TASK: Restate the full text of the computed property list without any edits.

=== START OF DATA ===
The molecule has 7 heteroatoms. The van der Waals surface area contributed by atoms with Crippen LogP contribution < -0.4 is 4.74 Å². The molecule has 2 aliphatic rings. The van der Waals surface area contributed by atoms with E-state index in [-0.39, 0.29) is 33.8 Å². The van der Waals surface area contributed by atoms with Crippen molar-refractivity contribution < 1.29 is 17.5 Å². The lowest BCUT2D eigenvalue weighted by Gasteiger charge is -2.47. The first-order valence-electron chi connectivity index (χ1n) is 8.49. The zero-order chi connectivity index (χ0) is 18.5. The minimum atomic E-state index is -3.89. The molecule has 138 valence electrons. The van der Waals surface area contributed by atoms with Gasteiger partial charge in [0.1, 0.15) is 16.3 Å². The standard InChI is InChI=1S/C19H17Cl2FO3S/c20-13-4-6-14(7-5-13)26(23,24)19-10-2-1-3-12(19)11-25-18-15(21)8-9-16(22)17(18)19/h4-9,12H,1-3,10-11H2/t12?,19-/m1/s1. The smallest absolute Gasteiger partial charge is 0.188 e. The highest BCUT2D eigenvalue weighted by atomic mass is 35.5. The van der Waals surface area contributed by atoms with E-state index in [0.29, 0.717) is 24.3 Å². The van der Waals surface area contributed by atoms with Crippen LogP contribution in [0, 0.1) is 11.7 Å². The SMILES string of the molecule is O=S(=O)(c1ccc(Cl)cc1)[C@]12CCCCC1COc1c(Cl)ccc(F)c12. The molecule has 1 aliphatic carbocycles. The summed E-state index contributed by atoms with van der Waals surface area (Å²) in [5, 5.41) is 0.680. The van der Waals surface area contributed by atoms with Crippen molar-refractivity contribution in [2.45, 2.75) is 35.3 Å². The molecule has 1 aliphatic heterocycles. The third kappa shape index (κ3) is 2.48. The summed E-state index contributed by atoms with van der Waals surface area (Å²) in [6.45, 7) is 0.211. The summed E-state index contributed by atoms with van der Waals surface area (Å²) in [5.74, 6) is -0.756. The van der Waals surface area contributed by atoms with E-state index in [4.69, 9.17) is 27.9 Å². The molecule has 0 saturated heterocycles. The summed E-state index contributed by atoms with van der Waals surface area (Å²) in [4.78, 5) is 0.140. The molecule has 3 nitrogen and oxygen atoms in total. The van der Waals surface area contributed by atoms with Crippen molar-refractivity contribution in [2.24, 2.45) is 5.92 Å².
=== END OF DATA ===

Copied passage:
The molecule has 7 heteroatoms. The van der Waals surface area contributed by atoms with Crippen LogP contribution < -0.4 is 4.74 Å². The molecule has 2 aliphatic rings. The van der Waals surface area contributed by atoms with E-state index in [-0.39, 0.29) is 33.8 Å². The van der Waals surface area contributed by atoms with Crippen molar-refractivity contribution < 1.29 is 17.5 Å². The lowest BCUT2D eigenvalue weighted by Gasteiger charge is -2.47. The first-order valence-electron chi connectivity index (χ1n) is 8.49. The zero-order chi connectivity index (χ0) is 18.5. The minimum atomic E-state index is -3.89. The molecule has 138 valence electrons. The van der Waals surface area contributed by atoms with Gasteiger partial charge in [0.1, 0.15) is 16.3 Å². The standard InChI is InChI=1S/C19H17Cl2FO3S/c20-13-4-6-14(7-5-13)26(23,24)19-10-2-1-3-12(19)11-25-18-15(21)8-9-16(22)17(18)19/h4-9,12H,1-3,10-11H2/t12?,19-/m1/s1. The smallest absolute Gasteiger partial charge is 0.188 e. The highest BCUT2D eigenvalue weighted by atomic mass is 35.5. The van der Waals surface area contributed by atoms with E-state index in [0.29, 0.717) is 24.3 Å². The van der Waals surface area contributed by atoms with Crippen LogP contribution in [0, 0.1) is 11.7 Å². The SMILES string of the molecule is O=S(=O)(c1ccc(Cl)cc1)[C@]12CCCCC1COc1c(Cl)ccc(F)c12. The molecule has 1 aliphatic carbocycles. The summed E-state index contributed by atoms with van der Waals surface area (Å²) in [5, 5.41) is 0.680. The van der Waals surface area contributed by atoms with Crippen molar-refractivity contribution in [2.45, 2.75) is 35.3 Å². The molecule has 1 aliphatic heterocycles. The third kappa shape index (κ3) is 2.48. The summed E-state index contributed by atoms with van der Waals surface area (Å²) in [6.45, 7) is 0.211. The summed E-state index contributed by atoms with van der Waals surface area (Å²) in [5.74, 6) is -0.756. The van der Waals surface area contributed by atoms with E-state index in [4.69, 9.17) is 27.9 Å². The molecule has 0 saturated heterocycles. The summed E-state index contributed by atoms with van der Waals surface area (Å²) in [4.78, 5) is 0.140. The molecule has 3 nitrogen and oxygen atoms in total. The van der Waals surface area contributed by atoms with Crippen molar-refractivity contribution in [2.24, 2.45) is 5.92 Å².